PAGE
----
A Bronze Heron – The Bittern

April 12, 2020 ~ My photo outings have decreased as parks and nature preserves closed due to the pandemic. But I can still share with you what I saw and enjoyed on my earlier spring outings. This post contains photos of 3 birds, taken on two different visits to Brazos Bend State Park, during March, while “social distancing” was in effect, but before the “Stay at Home” order was issued in Texas.

So far, I’ve shared photos of the Little Blue Heron, the Tri-Colored Heron, and the Great Egret (not to be confused with the Great White Heron, the largest pure-white heron, restricted to Florida). The Texas Gulf Coast also has a Green Heron, for which I’m still searching. So, in the midst of all this color-based descriptive naming, what’s up with a bird called the “Bittern”? Why isn’t it called the Bronze Heron?

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American Bittern with intent gaze
Nikon D850 with Nikkor 200-500mm f/5.6 ED VR
1/1250 sec f/5.6 ISO 640 at 500mm

And color is so important to this bird!

From the Oxford English dictionary:

The word Bittern is derived from the Late Middle English bitore, from Old French butor, based on Latin butio ‘bittern’ + taurus ‘bull’ (because of its call). The -n was added in the 16th century, perhaps by association with hern, the obsolete variant of heron.

I didn’t get to hear him vocalize at all, but there’s a nice sound sample at All About Birds. Hearing that “thunk-kerplunk” is definitely something to look forward to.

He (or she, the sexes look the same) is typically found at the base of the dried blond reeds in shallow fresh-water marshes. He will stand with his back to the reeds, and stretch his neck upward, for long minutes at a time, swaying very slightly from side to side. This motion, with his cream and … bronze … stripes help him blend almost seamlessly into the pattern of the reeds, as they bend in the slight breeze.

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American Bittern looking slightly cross-eyed
Nikon D850 with Nikkor 200-500mm f/5.6 ED VR
1/250 sec f/5.6 ISO 640 at 500mm

The Bittern’s eyes are inset and tilted downward in his head, allowing him to gaze out directly in front of himself when his head is elevated in this “hiding in plain sight” posture.

The Bittern is a medium-sized heron, somewhat smaller and stockier than the Little Blue Heron, with a much shorter neck. He is a stealthy hunter, watching almost motionless as his prey (fish, tadpoles, snails, etc.) wander into his reach. He moves slowly and carefully, seemingly always aware of his background (but more likely, trying not to startle his prey in the shallow water). When he is on the move, he often adopts an angle of body, head and neck that again aligns perfectly with the reeds behind him, making him very difficult to spot.

American Bittern making himself invisible
Nikon D850 with Nikkor 200-500mm f/5.6 ED VR
1/250 sec f/5.6 ISO 640 at 500mm

He has the long narrow legs and long toes typical of other herons, and the yellow-green color of his legs is well-suited to helping him stay camouflaged among the reeds.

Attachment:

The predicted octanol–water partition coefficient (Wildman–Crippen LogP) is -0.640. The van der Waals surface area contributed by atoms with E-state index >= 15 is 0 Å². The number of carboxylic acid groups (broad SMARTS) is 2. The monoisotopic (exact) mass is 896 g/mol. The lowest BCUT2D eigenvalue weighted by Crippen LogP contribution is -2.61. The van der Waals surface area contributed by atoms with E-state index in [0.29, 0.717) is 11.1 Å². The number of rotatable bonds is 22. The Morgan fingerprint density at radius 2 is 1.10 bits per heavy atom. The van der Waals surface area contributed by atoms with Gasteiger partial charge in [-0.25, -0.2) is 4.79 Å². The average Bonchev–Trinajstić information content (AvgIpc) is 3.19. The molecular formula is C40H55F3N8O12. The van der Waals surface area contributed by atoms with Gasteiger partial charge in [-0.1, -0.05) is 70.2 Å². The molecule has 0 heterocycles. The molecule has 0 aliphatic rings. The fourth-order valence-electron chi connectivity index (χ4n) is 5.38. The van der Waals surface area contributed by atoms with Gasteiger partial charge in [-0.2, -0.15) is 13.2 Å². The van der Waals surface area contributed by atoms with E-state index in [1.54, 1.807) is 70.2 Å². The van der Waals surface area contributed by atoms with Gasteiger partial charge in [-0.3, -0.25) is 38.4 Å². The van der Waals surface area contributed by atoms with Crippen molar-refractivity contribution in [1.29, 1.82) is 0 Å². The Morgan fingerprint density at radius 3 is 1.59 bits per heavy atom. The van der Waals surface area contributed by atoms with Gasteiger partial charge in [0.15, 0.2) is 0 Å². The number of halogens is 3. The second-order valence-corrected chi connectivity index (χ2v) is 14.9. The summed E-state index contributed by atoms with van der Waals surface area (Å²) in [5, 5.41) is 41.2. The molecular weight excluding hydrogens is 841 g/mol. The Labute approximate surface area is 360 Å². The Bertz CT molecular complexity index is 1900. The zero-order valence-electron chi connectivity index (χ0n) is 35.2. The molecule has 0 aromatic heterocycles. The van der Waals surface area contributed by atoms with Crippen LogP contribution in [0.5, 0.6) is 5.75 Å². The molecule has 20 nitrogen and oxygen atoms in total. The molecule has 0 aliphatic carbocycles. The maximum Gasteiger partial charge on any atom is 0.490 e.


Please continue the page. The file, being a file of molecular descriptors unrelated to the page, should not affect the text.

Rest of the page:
Bittern Range Map
American Bittern range map, courtesy of All About Birds

The All About Birds range map indicates that the American Bittern winters here along the Gulf Coast, flying north for the spring breeding season. The Heron Conservation website says they move south in September-November to avoid freezing temperatures, and then return north in February through mid-May.

But a tiny notation in the Outdoor Alabama website caught my interest. It said “They also have local breeding populations located in Texas, Louisiana, Florida, and Mexico”. Now that was interesting.

The photos above were all taken during the first two weeks of March. But look what I saw at the very end of March.

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American Bittern doing a major strut and fluff
Nikon D850 with Nikkor 200-500mm f/5.6 ED VR
1/800 sec f6.3 ISO 1000 at 310mm

This bird was walking back and forth in the marshy plants under weeds and underbrush, right at the edge of the path. He’s not just doing an occasional fluff up. He’s showing off.

I’m big, really stupendous, look at me!
Nikon D850 with Nikkor 200-500mm f/5.6 ED VR
1/800 sec f6.3 ISO 1000 at 310mm

He paced back and forth under the brush. His display included repeatedly stretching very tall and puffing out his head and neck feathers, holding his wings partially unfolded while puffing up, holding his wings away from his body and fluffing out while doing a low-crawl, and hunching down while fluffing his shoulders.

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Look at my deltoids, I’m a provider!
Nikon D850 with Nikkor 200-500mm f/5.6 ED VR
1/1000 sec f/6.3 ISO 1000 at 310mm

I never saw his audience, the target of his affections, his potential mate. Either she was part of the “local breeding population” and was very well camouflaged somewhere nearby, or he was just practicing before his trip north to the major breeding grounds.

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Oooh, ahhh! And the ladies go wild!
Nikon D850 with Nikkor 200-500mm f/5.6 ED VR
1/1000 sec f/6.3 ISO 1000 at 310mm

All About Birds says that the Bittern’s eyes turn orange during breeding season. Only the bird in the top and bottom photos show eyes that are a bit orange; the two birds in the other photos have eyes that appear yellow-gold. So maybe March was still early, and this display was just a preview of attractions to come… or maybe we have a local breeding population at Brazos Bend State Park.

American Bittern looking… burnished… in the golden hour
Nikon D850 with Nikkor 200-500mm f/5.6 ED VR
1/1000 sec f/5.6 ISO 800 at 500mm

In any case, I’ve enjoyed training my eyes to spot this elusive, handsome and very well camouflaged bronze heron.



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